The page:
No one is pretending that all segments of the antiques market are back to normal, and certainly no one is claiming that the resurgence has spread to all sections of the country. But for now, the antiques business is holding its breath and assimilating the good news: the two-year-old recession in antiques sales seems to have ended.
The upturn began to be noted at the same time the Reagan administration released figures indicating an upturn in the nation's economy. The first quarter of the year saw dealers reporting record sales and a renewed interest in antiques.
The year opened with both of New York City's two major auction houses recording record prices for pieces of furniture. On Jan. 22 Christie's sold an American Chippendale sofa for $264,000 (including the 10 percent buyer's premium), and on Jan. 29 Sotheby's sold a Newport, R.I., kneehole desk for $687, 500 (also including the premium).
Record auction prices are nothing new (some records were actually set during the 1929-1940 Great Depression), but they do indicate a belief that the business is basically healthy. Reports coming in from a different quarter seem to validate that belief.
Dealers traveling the show circuit, those one- and two-day affairs set up in high school gyms, armories, auditoriums, and shopping center malls throughout the country, report that the hustle is back. As one dealer put it: ''I had my best-selling show ever in February in Albany. The customers are back and they have money to spend.''
Tales of record sales aren't limited to New England and the North. Stories coming out of Nashville and the February Heart of the Country Show there indicate record attendance and sales. Some dealers reported an almost unheard-of occurrence: a full sellout of everything in their booth.
What's selling? One dealer answered that question with a smile. ''I can sell anything good today, from furniture to china, glass, iron, brass, and quilts, but it has to be good. People are willing to part with their money for quality.''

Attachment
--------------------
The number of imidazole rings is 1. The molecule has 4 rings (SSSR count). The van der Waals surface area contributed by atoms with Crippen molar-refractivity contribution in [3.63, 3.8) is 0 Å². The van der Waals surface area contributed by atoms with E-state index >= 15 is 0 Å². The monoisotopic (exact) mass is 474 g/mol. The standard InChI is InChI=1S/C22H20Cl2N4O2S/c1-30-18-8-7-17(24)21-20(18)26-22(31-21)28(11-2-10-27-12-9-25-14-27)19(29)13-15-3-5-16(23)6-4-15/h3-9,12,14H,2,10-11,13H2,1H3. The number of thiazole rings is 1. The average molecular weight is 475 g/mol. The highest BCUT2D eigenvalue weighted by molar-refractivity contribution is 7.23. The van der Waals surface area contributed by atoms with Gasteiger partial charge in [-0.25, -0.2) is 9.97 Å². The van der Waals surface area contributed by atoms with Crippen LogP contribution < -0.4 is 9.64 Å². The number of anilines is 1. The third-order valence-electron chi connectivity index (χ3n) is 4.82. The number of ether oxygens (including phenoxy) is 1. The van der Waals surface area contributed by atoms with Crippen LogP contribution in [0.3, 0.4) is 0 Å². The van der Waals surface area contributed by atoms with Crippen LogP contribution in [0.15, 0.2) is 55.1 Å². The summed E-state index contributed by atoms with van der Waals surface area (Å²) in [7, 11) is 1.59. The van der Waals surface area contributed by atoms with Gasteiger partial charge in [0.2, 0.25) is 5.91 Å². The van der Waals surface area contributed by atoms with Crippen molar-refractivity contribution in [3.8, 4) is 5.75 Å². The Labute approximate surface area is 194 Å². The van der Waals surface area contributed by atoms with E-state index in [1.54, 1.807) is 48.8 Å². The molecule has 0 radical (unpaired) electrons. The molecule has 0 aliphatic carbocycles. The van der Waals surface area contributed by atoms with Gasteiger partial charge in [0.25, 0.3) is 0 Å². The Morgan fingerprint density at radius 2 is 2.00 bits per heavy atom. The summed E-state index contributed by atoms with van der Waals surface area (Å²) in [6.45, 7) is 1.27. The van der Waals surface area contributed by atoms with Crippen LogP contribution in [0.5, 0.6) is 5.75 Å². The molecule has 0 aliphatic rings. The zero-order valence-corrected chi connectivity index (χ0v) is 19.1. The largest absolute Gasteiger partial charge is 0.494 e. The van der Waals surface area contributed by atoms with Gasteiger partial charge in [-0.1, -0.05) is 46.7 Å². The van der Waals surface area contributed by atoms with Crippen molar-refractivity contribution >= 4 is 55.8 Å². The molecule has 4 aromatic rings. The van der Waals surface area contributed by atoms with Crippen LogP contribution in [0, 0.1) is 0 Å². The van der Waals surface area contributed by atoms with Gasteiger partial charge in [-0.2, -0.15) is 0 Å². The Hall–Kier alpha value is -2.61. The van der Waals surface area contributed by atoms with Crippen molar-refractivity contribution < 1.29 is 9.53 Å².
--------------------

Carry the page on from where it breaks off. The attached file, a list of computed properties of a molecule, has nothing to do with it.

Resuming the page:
That seems to be true. Prices for everything from paintings to silver are on the rise. Even in the overlooked field of American glass, prices and interest have recently risen.
There are exceptions. While the demand for the finer pieces surges, there has been no corresponding interest in the lesser examples. As one dealer explains: ''It's going to take some time to bring the small collector and dealer back into the game. They're the ones who bought the 'one-off' pieces. They'd read about the demand for a style or a form and, because they couldn't afford a prime piece , they'd settle for a cheaper piece almost like the good one.''
Dealers who sell to the retail trade report a fair amount of this price shopping. Customers find they can't afford new furniture, or good-quality antiques, and have to settle for lesser or cobbled-up antiques, if they buy at all.
Both the oak furniture and collectibles markets have been badly hurt by the recession. Both relied on the new affluence, an economic segment severely curtailed by the recession.
The next six months, and the return of the large outdoor antiques shows and flea markets, will indicate if this portion of the industry has truly recovered.
Dealers are anxiously watching the scheduled sales and auctions due this spring and summer for signs of full recovery in such fields as bottles, trade cards and advertising material, arts and crafts, oak furniture, and tools.
Right now the opinion is that while the future is bright for good-quality antiques, the business won't have recovered fully until customers return for the entire spectrum of dealers' offerings.
One New Hampshire dealer looked around his barn recently and observed: ''One New York dealer used to come over once a month. Now he's here once a week. He keeps saying he wants the good stuff. But where does he think I'm going to get it? Somebody has to buy the other stuff, too.''